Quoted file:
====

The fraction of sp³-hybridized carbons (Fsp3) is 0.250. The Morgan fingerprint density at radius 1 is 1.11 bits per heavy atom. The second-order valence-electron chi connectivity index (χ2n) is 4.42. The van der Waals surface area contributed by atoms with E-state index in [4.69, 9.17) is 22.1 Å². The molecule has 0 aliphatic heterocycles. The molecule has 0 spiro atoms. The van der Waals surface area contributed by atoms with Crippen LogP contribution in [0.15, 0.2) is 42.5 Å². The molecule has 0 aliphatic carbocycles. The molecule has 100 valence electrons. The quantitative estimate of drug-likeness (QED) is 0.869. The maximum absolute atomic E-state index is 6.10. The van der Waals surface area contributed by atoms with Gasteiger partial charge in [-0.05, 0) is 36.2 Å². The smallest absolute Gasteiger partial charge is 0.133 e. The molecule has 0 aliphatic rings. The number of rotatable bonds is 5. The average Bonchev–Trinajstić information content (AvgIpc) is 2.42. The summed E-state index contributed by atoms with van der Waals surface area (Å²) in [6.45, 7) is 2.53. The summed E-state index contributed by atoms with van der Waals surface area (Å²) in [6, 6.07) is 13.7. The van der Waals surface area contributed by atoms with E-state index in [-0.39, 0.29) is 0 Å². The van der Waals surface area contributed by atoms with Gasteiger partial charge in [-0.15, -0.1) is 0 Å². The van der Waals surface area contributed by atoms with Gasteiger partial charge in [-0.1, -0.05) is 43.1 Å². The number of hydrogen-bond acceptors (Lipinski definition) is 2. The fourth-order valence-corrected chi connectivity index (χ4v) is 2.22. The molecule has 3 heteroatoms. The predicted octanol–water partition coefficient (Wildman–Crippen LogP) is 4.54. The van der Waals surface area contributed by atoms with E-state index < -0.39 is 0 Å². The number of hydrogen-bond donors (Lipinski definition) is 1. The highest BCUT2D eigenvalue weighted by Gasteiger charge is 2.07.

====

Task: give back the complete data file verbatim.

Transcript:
The fraction of sp³-hybridized carbons (Fsp3) is 0.250. The Morgan fingerprint density at radius 1 is 1.11 bits per heavy atom. The second-order valence-electron chi connectivity index (χ2n) is 4.42. The van der Waals surface area contributed by atoms with E-state index in [4.69, 9.17) is 22.1 Å². The molecule has 0 aliphatic heterocycles. The molecule has 0 spiro atoms. The van der Waals surface area contributed by atoms with Crippen LogP contribution in [0.15, 0.2) is 42.5 Å². The molecule has 0 aliphatic carbocycles. The molecule has 100 valence electrons. The quantitative estimate of drug-likeness (QED) is 0.869. The maximum absolute atomic E-state index is 6.10. The van der Waals surface area contributed by atoms with Gasteiger partial charge in [-0.05, 0) is 36.2 Å². The smallest absolute Gasteiger partial charge is 0.133 e. The molecule has 0 aliphatic rings. The number of rotatable bonds is 5. The average Bonchev–Trinajstić information content (AvgIpc) is 2.42. The summed E-state index contributed by atoms with van der Waals surface area (Å²) in [6.45, 7) is 2.53. The summed E-state index contributed by atoms with van der Waals surface area (Å²) in [6, 6.07) is 13.7. The van der Waals surface area contributed by atoms with E-state index in [-0.39, 0.29) is 0 Å². The van der Waals surface area contributed by atoms with Gasteiger partial charge in [-0.15, -0.1) is 0 Å². The van der Waals surface area contributed by atoms with Gasteiger partial charge in [-0.1, -0.05) is 43.1 Å². The number of hydrogen-bond acceptors (Lipinski definition) is 2. The fourth-order valence-corrected chi connectivity index (χ4v) is 2.22. The molecule has 3 heteroatoms. The predicted octanol–water partition coefficient (Wildman–Crippen LogP) is 4.54. The van der Waals surface area contributed by atoms with E-state index < -0.39 is 0 Å². The number of hydrogen-bond donors (Lipinski definition) is 1. The highest BCUT2D eigenvalue weighted by Gasteiger charge is 2.07.